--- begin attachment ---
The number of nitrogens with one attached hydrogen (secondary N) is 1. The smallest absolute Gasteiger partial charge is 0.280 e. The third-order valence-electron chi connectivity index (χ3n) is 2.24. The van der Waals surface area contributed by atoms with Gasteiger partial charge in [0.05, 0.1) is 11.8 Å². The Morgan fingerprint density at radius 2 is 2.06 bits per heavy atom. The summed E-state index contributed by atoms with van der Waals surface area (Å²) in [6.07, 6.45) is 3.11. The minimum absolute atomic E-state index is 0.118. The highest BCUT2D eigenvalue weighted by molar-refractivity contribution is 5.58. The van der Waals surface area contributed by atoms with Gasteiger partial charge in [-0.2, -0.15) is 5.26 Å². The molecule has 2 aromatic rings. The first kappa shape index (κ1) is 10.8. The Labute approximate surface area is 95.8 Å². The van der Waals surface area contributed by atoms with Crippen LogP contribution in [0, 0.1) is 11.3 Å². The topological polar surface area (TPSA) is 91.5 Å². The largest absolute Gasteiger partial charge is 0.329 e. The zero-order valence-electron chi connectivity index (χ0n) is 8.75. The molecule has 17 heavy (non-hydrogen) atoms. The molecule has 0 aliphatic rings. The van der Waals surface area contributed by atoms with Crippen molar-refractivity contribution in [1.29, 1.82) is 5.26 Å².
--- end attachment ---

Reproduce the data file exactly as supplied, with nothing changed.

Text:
The number of nitrogens with one attached hydrogen (secondary N) is 1. The smallest absolute Gasteiger partial charge is 0.280 e. The third-order valence-electron chi connectivity index (χ3n) is 2.24. The van der Waals surface area contributed by atoms with Gasteiger partial charge in [0.05, 0.1) is 11.8 Å². The Morgan fingerprint density at radius 2 is 2.06 bits per heavy atom. The summed E-state index contributed by atoms with van der Waals surface area (Å²) in [6.07, 6.45) is 3.11. The minimum absolute atomic E-state index is 0.118. The highest BCUT2D eigenvalue weighted by molar-refractivity contribution is 5.58. The van der Waals surface area contributed by atoms with Gasteiger partial charge in [-0.2, -0.15) is 5.26 Å². The molecule has 2 aromatic rings. The first kappa shape index (κ1) is 10.8. The Labute approximate surface area is 95.8 Å². The van der Waals surface area contributed by atoms with Crippen LogP contribution in [0, 0.1) is 11.3 Å². The topological polar surface area (TPSA) is 91.5 Å². The largest absolute Gasteiger partial charge is 0.329 e. The zero-order valence-electron chi connectivity index (χ0n) is 8.75. The molecule has 17 heavy (non-hydrogen) atoms. The molecule has 0 aliphatic rings. The van der Waals surface area contributed by atoms with Crippen molar-refractivity contribution in [1.29, 1.82) is 5.26 Å².